We are not saying that this administration is like the Marcos regime, but we do have cause to worry, because even George Hamilton is back. The characters in power today are the ones the people threw out yesterday.
The Marcoses and their cronies lost every election for national office. But they are back again because of a popular President who did not say in the campaign that he was taking them with him. Maybe he did not know. But they appear to be back in and trying to grab back everything they stole.
Mr. President, you say, "Be not afraid of Joseph Ejercito Estrada."
Yes, Mr. President, we are not afraid. You are a gentleman, kind, considerate, compassionate and, I believe, sincere. But you are too trusting for our country's own good.
But, trust me, Mr. President, we are not afraid.
When Marcos men threatened me during my campaign rally for the Snap Election in Basilan, — "Cory, isang bala ka lang” — I stood my ground and answered, "Marcos, isang balota ka lang.”
Mr. President, do not worry about us being afraid. We have been threatened by experts.
We have faced bullets outside the silver screen and faced down tanks with only rosaries in our hands.
But there are things of which we are afraid.
We are afraid of evils that may tear up the country again.
Mr. President, you say, "Be not afraid of breaking loose from the past."
Mr. President, we are afraid of the past breaking loose in the present with a Marcos restoration.
Mr. President, it is not just the future, but the present that calls for courage, clarity of vision and concord. It calls for vigilance against the return of a past this nation paid so high a price — in blood, tears and wasted years — to escape.
We have the courage to stand here. We have the clarity to see that there is no sound reason to tinker with the Constitution. And we are in accord that it must be left alone for now.
We have mastered our future. We engraved that mastery in a Charter that reserves the best of the country for our own countrymen and guarantees the rights and liberties that were once taken away by those who now advise the President to change the Constitution.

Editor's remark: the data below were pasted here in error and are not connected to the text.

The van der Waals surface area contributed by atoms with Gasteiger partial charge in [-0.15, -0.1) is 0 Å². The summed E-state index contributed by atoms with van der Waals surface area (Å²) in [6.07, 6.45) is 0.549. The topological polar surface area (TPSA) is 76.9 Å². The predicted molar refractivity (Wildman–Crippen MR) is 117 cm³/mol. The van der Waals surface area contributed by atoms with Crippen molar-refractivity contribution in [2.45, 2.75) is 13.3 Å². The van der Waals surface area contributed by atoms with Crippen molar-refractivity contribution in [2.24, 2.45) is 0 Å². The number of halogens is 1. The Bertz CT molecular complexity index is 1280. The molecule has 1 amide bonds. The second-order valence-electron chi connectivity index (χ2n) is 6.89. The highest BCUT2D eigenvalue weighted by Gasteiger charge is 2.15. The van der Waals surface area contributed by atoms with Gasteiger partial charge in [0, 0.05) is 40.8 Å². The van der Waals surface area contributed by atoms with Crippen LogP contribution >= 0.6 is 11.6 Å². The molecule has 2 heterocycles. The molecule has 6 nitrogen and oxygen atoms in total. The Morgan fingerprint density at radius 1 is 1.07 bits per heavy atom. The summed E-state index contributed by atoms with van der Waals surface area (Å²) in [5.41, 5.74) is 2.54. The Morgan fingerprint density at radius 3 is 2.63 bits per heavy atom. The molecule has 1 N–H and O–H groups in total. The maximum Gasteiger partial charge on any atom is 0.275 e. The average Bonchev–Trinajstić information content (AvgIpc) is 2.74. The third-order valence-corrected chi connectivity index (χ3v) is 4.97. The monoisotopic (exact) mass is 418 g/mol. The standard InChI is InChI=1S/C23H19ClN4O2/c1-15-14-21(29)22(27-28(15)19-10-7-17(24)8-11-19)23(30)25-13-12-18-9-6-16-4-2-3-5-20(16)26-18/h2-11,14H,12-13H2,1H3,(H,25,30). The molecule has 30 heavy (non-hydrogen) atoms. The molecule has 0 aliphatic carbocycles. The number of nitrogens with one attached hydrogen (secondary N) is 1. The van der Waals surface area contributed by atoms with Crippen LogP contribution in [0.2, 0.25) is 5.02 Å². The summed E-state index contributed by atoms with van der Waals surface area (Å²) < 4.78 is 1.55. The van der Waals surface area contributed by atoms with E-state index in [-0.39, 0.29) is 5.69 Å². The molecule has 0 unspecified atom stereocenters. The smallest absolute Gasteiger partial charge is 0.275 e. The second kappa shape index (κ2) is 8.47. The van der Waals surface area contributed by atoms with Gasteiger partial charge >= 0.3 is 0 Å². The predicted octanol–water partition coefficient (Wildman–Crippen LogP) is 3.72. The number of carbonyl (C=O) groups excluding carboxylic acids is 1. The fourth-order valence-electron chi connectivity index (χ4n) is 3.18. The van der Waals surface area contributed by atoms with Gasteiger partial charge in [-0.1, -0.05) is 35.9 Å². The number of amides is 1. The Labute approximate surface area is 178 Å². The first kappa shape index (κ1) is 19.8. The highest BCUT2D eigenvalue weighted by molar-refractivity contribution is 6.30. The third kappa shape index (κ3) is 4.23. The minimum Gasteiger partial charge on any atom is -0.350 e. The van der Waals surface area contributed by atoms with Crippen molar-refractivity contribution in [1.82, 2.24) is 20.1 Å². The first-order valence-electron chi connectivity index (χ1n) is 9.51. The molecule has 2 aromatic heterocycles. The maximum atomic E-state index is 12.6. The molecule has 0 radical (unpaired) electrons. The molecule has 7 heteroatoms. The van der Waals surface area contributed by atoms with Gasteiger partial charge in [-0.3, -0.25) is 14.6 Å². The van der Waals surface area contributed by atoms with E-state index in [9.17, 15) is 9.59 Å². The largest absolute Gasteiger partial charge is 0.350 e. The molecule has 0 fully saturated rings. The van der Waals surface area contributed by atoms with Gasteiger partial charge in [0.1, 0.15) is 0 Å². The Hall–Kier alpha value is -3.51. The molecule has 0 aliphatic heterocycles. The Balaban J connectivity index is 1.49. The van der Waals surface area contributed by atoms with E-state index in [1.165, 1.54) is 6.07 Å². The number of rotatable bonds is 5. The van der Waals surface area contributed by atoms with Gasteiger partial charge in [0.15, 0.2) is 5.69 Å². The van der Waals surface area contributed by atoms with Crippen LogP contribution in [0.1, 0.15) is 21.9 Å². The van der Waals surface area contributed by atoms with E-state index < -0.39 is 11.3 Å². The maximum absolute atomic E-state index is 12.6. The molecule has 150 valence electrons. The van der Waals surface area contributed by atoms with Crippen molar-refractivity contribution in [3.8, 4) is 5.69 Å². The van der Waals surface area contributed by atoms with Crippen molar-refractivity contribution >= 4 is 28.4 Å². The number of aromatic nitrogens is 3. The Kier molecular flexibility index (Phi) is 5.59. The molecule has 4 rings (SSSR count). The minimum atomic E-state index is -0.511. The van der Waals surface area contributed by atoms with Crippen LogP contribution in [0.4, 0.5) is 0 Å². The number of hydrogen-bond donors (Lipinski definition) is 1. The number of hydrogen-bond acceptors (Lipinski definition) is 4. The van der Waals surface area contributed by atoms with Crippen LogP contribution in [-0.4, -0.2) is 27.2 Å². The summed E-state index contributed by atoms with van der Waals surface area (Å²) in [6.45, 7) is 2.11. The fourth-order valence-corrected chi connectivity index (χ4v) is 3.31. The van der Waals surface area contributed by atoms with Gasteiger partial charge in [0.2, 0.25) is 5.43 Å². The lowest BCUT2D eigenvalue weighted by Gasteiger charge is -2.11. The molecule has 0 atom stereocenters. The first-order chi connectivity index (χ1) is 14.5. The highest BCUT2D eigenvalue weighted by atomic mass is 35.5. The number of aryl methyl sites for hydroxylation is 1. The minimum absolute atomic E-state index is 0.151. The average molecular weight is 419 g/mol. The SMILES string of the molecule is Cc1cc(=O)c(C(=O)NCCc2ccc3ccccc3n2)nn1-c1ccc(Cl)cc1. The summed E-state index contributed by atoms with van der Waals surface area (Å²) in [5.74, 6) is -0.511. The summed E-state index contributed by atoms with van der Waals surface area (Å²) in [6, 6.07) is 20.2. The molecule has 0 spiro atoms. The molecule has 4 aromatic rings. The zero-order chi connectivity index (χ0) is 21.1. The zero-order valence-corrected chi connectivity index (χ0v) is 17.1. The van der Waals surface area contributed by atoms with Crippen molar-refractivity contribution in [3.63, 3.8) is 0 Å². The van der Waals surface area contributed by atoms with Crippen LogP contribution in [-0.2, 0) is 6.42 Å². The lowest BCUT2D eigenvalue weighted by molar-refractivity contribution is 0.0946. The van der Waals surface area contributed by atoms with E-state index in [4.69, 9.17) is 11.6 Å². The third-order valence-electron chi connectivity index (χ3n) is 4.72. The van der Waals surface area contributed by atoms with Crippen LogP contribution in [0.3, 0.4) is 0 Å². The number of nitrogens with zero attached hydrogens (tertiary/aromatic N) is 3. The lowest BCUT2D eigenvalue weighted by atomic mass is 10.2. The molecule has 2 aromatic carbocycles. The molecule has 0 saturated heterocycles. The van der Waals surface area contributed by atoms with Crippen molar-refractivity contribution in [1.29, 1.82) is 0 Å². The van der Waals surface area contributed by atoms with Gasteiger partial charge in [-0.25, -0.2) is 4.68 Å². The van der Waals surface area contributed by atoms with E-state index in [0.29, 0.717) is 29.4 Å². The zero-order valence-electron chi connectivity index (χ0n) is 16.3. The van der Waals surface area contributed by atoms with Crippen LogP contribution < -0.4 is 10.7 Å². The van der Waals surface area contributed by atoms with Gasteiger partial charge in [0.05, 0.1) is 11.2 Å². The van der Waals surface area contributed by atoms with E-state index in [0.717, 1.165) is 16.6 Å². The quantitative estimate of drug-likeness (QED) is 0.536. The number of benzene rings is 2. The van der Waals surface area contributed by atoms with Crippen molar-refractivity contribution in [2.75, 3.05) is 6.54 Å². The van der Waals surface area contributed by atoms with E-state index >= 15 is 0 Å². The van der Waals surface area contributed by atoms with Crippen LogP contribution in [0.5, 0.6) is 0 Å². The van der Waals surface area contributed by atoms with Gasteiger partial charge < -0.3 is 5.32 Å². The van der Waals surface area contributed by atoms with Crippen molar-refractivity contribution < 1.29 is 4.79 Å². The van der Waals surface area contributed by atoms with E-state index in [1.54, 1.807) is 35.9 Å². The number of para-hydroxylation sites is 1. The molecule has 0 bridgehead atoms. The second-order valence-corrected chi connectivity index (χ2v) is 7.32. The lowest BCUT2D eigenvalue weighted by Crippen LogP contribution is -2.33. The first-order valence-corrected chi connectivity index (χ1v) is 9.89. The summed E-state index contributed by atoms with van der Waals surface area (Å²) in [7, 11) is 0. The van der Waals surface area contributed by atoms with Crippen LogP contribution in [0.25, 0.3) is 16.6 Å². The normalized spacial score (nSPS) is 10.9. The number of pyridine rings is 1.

Mr. President, be not afraid. Mayroong kinabukasan ang sambayanang Pilipino, kahit na hindi mo baguhin ang Saligang Batas. Ang tanang lamang ay ito: kung ito'y babaguhin, mayroon ba silang kinabukasan bilang mga iskuwater sa sariling bayan dahil hindi nila kayang makipagsabayan sa mga dayuhan sa pag-angkin ng kanilang sariling lupain? (The Filipinos will always have a future. The question is whether they will have a future as squatters in their own country because they cannot compete with foreigners for their own land.)
President Estrada has said that he is not violating the freedom of the press, but people are asking whether he is doing enough to protect it under his oath to uphold the Constitution.
No one expects the president to take insult lightly, and distortion with grace. But I had it just as bad if not worse from the press in his place.
Learn from my experience Mr. President; never pick a fight with people who buy ink by the barrel. Forget about suing them, you will not win in the end or in the meantime.
Because we have nothing to fear but fear itself, we are here, risking your misunderstanding and anger, to let you know that: Peace will never be achieved at the expense of justice.
Harmony cannot be attained by suppressing the past and floating balloons of forgiveness in the air.
Concord will not come by exalting those whose abuses once united the nation against them.
Peace comes from justice. Harmony from working for the common good and not for common criminals. And concord will be achieved again by being with the people and against their old abusers.
The enemies of freedom say that we are leading the protest against Charter change, a Marcos restoration, and the curtailment of press freedom, because kulang kami sa pansin.
Modesty aside, I had experienced enough power and fame to last me a lifetime.